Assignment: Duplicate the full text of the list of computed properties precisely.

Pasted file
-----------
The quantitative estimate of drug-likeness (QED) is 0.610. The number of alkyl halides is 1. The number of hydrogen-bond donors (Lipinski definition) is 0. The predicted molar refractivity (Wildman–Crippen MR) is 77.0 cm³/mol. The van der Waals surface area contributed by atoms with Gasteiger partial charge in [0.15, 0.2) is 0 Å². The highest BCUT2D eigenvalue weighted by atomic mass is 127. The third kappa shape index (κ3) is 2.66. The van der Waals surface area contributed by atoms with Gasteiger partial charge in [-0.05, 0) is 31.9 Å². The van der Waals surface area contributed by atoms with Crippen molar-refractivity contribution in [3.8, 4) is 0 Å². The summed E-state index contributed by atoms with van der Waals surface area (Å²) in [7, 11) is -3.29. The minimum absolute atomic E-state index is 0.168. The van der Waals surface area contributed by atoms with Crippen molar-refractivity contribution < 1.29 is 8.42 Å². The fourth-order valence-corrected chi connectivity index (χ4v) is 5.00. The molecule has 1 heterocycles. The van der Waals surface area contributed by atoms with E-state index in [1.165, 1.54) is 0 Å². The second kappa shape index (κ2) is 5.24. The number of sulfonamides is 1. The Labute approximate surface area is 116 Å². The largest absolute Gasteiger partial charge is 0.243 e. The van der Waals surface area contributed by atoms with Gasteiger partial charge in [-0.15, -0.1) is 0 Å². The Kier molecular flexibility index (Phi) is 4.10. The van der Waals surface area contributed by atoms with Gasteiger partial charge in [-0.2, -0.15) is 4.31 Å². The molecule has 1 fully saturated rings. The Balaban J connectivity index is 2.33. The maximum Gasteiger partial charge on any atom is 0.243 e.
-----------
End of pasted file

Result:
The quantitative estimate of drug-likeness (QED) is 0.610. The number of alkyl halides is 1. The number of hydrogen-bond donors (Lipinski definition) is 0. The predicted molar refractivity (Wildman–Crippen MR) is 77.0 cm³/mol. The van der Waals surface area contributed by atoms with Gasteiger partial charge in [0.15, 0.2) is 0 Å². The highest BCUT2D eigenvalue weighted by atomic mass is 127. The third kappa shape index (κ3) is 2.66. The van der Waals surface area contributed by atoms with Gasteiger partial charge in [-0.05, 0) is 31.9 Å². The van der Waals surface area contributed by atoms with Crippen molar-refractivity contribution in [3.8, 4) is 0 Å². The summed E-state index contributed by atoms with van der Waals surface area (Å²) in [7, 11) is -3.29. The minimum absolute atomic E-state index is 0.168. The van der Waals surface area contributed by atoms with Crippen molar-refractivity contribution < 1.29 is 8.42 Å². The fourth-order valence-corrected chi connectivity index (χ4v) is 5.00. The molecule has 1 heterocycles. The van der Waals surface area contributed by atoms with E-state index in [1.165, 1.54) is 0 Å². The second kappa shape index (κ2) is 5.24. The number of sulfonamides is 1. The Labute approximate surface area is 116 Å². The largest absolute Gasteiger partial charge is 0.243 e. The van der Waals surface area contributed by atoms with Gasteiger partial charge in [-0.15, -0.1) is 0 Å². The Kier molecular flexibility index (Phi) is 4.10. The van der Waals surface area contributed by atoms with Gasteiger partial charge in [-0.2, -0.15) is 4.31 Å². The molecule has 1 fully saturated rings. The Balaban J connectivity index is 2.33. The maximum Gasteiger partial charge on any atom is 0.243 e.